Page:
‘Transparent’ Review: The Series Finale Is Characteristically Chaotic

In trading dialogue for lyrics, ‘Transparent’ both profits and loses. Our take:
Transparent Finale
By  · Published on October 3rd, 2019

Musicals are all about the friction between artifice and reality; that is their foundation. What genre would be a more logical fit for a show like Transparent to bow out with, then, than a musical? Across four seasons, creator Jill Soloway’s ground-breaking comedy-drama series – which is ending following allegations of sexual assault against its leading actor Jeffrey Tambor from two cast and crew members – has similarly busied itself with exploring what it means to perform identities within gender, class, religion, sexuality, and to a lesser extent, race. The show’s themes seem to be in natural harmony with the musical form; the transition a perfectly fitting choice.

But for all those well-reasoned parallels, something precious feels lost in the show’s segue into out-and-out theatricality. The true-to-life rough, uncomfortable edges that once endeared us to the show’s narcissistic clan of characters and made their zigzagging arcs so compelling feel a little too buffed here. What tension that does exist feels forced, and most resolutions come off similarly stilted. 100 minutes to deal with the death of a leading character (Maura Pfefferman dies off-screen at the very beginning of the episode) inevitably means there will be a few casualties to narrative concision, but some feel less like necessary sacrifices than the result of outright neglect. Precious last chances to spend time with the hysterical neuroticisms of beloved characters like Sarah (Amy Landecker; always the most enjoyable of the chaotic Pfeffermans to watch) are frittered away on the impulse to go big with musical gags and massive set-pieces.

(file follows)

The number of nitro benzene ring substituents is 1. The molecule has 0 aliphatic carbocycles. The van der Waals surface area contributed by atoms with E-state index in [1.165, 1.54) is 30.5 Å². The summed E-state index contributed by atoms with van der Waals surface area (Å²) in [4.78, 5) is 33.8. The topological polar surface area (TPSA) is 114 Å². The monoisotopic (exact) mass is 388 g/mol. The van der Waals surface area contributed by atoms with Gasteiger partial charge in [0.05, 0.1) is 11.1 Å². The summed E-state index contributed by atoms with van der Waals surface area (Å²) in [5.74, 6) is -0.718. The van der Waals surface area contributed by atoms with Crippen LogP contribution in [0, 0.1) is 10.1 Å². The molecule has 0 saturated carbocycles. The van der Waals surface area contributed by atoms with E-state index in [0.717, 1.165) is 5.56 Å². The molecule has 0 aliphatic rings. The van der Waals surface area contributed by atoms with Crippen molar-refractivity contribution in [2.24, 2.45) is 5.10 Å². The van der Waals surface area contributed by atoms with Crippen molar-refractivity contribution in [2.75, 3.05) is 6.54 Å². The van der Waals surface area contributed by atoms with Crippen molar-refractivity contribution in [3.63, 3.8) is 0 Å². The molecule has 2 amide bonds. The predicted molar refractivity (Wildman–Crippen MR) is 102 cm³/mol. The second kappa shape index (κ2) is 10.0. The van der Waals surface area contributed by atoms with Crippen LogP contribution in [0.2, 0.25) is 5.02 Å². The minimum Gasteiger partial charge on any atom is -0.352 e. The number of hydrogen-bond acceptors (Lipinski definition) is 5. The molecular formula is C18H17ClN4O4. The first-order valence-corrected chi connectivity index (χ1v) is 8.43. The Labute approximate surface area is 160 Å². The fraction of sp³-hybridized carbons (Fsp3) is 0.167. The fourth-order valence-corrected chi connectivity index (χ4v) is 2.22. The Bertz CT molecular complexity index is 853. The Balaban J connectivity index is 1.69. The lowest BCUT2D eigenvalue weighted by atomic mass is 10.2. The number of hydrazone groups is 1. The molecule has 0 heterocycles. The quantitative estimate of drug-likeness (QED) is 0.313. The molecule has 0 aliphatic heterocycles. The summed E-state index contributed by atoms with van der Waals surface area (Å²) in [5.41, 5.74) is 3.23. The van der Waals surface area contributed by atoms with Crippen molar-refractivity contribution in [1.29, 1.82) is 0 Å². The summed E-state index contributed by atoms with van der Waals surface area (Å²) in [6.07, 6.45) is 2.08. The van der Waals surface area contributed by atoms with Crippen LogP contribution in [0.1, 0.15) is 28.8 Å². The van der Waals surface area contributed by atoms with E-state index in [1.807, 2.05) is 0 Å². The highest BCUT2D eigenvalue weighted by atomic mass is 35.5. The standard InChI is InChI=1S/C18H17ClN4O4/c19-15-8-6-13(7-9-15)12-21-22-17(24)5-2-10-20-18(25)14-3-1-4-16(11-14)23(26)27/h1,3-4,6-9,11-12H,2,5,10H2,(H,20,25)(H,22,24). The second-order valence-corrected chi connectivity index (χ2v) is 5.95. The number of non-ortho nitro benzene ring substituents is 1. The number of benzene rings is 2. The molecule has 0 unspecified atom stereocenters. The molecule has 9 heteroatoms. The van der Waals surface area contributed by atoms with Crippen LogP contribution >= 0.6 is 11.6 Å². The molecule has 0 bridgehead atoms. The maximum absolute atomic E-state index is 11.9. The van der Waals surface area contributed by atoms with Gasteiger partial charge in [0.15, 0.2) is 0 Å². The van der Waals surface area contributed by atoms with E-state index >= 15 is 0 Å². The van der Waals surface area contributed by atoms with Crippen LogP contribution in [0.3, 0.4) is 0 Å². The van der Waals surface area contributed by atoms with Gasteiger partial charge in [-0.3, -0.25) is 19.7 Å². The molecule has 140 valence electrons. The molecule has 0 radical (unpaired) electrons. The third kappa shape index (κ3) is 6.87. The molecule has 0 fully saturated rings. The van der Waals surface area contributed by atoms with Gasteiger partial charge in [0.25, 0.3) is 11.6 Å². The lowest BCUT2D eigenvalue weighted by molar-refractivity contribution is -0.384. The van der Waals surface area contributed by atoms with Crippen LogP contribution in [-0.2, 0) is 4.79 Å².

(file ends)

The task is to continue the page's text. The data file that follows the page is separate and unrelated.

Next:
And even these are hit-and-miss: some of Faith Soloway‘s lyrics (“Your Boundary is My Trigger”) feel like sharp slippage into the kind of cynical buzzword-slinging Transparent has always been above, while others actually inhibit the expression of raw grief in ways that Transparent’s usual style of confessional dialogue and unguarded performance never did.

These are strange criticisms to be making of Transparent, which always shone when at its messiest, was invariably generous with its characters, and never shrunk away from sitting with tricky conversations (to paraphrase one of the sublime Kathryn Hahn‘s lines). But to be fair to Soloway and co, finales are never easy — expectations are high, and writers have to serve two borderline contradictory masters: familiarity and finality. For Transparent’s writers in particular, attending to the practical science of loose end-tying is especially hard, considering the show has always felt so free-spirited and fluid, narratively and emotionally speaking. And while putting an end to the Pfeffermans’ story might never have felt right, even a finale as muddled as this one is far superior than the alternative: allowing one of the first TV shows to center a transgender character (not to mention one of the most trans-inclusive employers in Hollywood) to die with a whimper because of Tambor.

And weirdly, even if what Transparent loses in the transition to musical outweighs that which it gains, the format of “Musicale Finale” helps let it somewhat off the hook for those lapses. Musicals are self-aware beings, bleeding and blurring non-diegetic elements into every performance; every song explicitly drawing our attention to the out-of-frame orchestra, every dancer orienting themselves around the camera acting like a little tap on the fourth wall. We’re never more than one musical number away from being reminded of the filmmaking apparatus, and so the parameters of the viewing experience are widened, as they are in cinema verité. In “Musicale Finale”, that ever-present reminder of the real off-camera world naturally invokes viewers’ awareness of the show’s behind-the-scenes troubles and tacitly encourages recognition of what it must have taken to pull together for this. So if it seems like Transparent‘s attention has slipped elsewhere, the episode’s near-constant appeal to the bigger picture helps explain why — and in doing so, gently invites our compassion.